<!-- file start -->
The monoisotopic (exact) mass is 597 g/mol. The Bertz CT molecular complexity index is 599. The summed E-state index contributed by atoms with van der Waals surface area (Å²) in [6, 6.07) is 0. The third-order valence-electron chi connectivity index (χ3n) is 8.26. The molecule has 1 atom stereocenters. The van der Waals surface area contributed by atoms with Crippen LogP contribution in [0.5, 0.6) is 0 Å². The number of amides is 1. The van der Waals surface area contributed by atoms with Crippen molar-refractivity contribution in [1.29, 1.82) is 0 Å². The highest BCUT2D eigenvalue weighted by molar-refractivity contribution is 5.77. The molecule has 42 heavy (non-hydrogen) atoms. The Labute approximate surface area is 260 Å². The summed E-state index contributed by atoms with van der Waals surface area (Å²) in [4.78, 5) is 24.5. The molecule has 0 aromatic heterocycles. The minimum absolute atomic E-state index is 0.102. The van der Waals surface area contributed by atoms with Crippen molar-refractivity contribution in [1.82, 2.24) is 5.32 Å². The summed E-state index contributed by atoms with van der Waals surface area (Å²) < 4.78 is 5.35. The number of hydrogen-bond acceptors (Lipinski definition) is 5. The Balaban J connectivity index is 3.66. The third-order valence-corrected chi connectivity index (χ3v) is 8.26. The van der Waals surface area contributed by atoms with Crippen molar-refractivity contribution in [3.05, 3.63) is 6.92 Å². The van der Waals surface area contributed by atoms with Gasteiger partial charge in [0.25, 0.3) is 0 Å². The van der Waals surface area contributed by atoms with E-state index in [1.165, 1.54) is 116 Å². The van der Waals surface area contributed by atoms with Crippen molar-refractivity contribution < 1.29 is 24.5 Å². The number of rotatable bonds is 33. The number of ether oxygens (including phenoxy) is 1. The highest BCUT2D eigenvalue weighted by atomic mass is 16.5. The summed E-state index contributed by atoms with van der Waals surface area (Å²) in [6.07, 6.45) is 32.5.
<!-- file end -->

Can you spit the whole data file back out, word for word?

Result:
The monoisotopic (exact) mass is 597 g/mol. The Bertz CT molecular complexity index is 599. The summed E-state index contributed by atoms with van der Waals surface area (Å²) in [6, 6.07) is 0. The third-order valence-electron chi connectivity index (χ3n) is 8.26. The molecule has 1 atom stereocenters. The van der Waals surface area contributed by atoms with Crippen LogP contribution in [0.5, 0.6) is 0 Å². The number of amides is 1. The van der Waals surface area contributed by atoms with Crippen molar-refractivity contribution in [1.29, 1.82) is 0 Å². The highest BCUT2D eigenvalue weighted by molar-refractivity contribution is 5.77. The molecule has 42 heavy (non-hydrogen) atoms. The Labute approximate surface area is 260 Å². The summed E-state index contributed by atoms with van der Waals surface area (Å²) in [4.78, 5) is 24.5. The molecule has 0 aromatic heterocycles. The minimum absolute atomic E-state index is 0.102. The van der Waals surface area contributed by atoms with Crippen molar-refractivity contribution in [1.82, 2.24) is 5.32 Å². The summed E-state index contributed by atoms with van der Waals surface area (Å²) < 4.78 is 5.35. The number of hydrogen-bond acceptors (Lipinski definition) is 5. The Balaban J connectivity index is 3.66. The third-order valence-corrected chi connectivity index (χ3v) is 8.26. The van der Waals surface area contributed by atoms with Crippen molar-refractivity contribution in [3.05, 3.63) is 6.92 Å². The van der Waals surface area contributed by atoms with Gasteiger partial charge in [0.25, 0.3) is 0 Å². The van der Waals surface area contributed by atoms with E-state index in [1.165, 1.54) is 116 Å². The van der Waals surface area contributed by atoms with Crippen molar-refractivity contribution < 1.29 is 24.5 Å². The number of rotatable bonds is 33. The number of ether oxygens (including phenoxy) is 1. The highest BCUT2D eigenvalue weighted by atomic mass is 16.5. The summed E-state index contributed by atoms with van der Waals surface area (Å²) in [6.07, 6.45) is 32.5.